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  • Complications of Body Piercing 12/07/2010

    Body piercing that includes areas other than ear lobes is gaining acceptance.  One of the reasons that this is interesting to me as a surgeon is that I am now seeing more patients with complications from these piercings.

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  • Reuseable Grocery Bags: Shades of Green? 11/16/2010

    Environmental awareness has increased dramatically in recent years - globally, nationally, politically and in about any other way one can think of. Some years ago, reusable shopping bags made their appearance. They are now a common sight – ready for purchase along side the tabloids and candy bars – at checkout counters of many grocery stores. As these bags have become more popular, they have become more fashionable and can be found in a variety of colors and designs. Attention has recently been directing toward an unwitting consequence of these bags; that some may contain significant amounts of lead.

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  • Health Benefits from Sitting Down to Family Dinners 11/09/2010

    For some, the term “family dinner”conjures up a picture of Beaver Cleaver and his parents, Ward (in his necktie) and June (with her pearls). That picture is probably pretty dated, but family dinners are thankfully not a thing of the past.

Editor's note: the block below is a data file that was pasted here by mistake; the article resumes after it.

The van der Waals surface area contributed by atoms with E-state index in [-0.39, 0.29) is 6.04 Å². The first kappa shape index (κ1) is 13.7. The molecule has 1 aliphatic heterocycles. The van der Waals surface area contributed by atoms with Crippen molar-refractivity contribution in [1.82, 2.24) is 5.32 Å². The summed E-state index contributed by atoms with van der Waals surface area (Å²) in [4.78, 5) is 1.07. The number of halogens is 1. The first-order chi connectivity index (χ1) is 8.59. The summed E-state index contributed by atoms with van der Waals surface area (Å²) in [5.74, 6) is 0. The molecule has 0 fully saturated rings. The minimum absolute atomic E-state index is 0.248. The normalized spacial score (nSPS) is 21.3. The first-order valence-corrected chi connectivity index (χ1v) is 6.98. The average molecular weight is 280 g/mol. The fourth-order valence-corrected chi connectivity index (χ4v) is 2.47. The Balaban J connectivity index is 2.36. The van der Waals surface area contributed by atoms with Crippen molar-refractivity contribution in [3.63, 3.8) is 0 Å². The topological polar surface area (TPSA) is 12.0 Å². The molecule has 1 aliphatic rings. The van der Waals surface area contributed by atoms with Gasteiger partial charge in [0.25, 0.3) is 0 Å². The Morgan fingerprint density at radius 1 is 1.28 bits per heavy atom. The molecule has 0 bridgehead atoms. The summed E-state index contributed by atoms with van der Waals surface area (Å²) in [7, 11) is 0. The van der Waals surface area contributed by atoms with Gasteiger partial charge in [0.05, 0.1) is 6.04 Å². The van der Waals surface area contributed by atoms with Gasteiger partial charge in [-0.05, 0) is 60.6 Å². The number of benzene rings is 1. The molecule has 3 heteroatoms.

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  • Vitamin D: The New Wonder Vitamin 11/02/2010

    Most of us learned in school that Vitamin D is important for our bone health and that we get it from being in the sun.  This is true.  The sun on our exposed skin, along with our liver and kidneys, acts to convert the inactive molecule to the active vitamin.

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  • Sugar-sweetened Drinks 09/28/2010

    Childhood obesity has been recognized as a very important topic in recent years. An estimated 17 percent of teenagers and children have a body mass index (BMI) for their age that is greater than or equal to the 95 percentile. Many public health efforts have been made to understand and try to address the epidemic of obesity in our nation’s youth, such as Maine’s “Keep ME healthy 5-2-1-0” campaign.

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  • Vaccines: Great Benefit with Minimal Risk 09/21/2010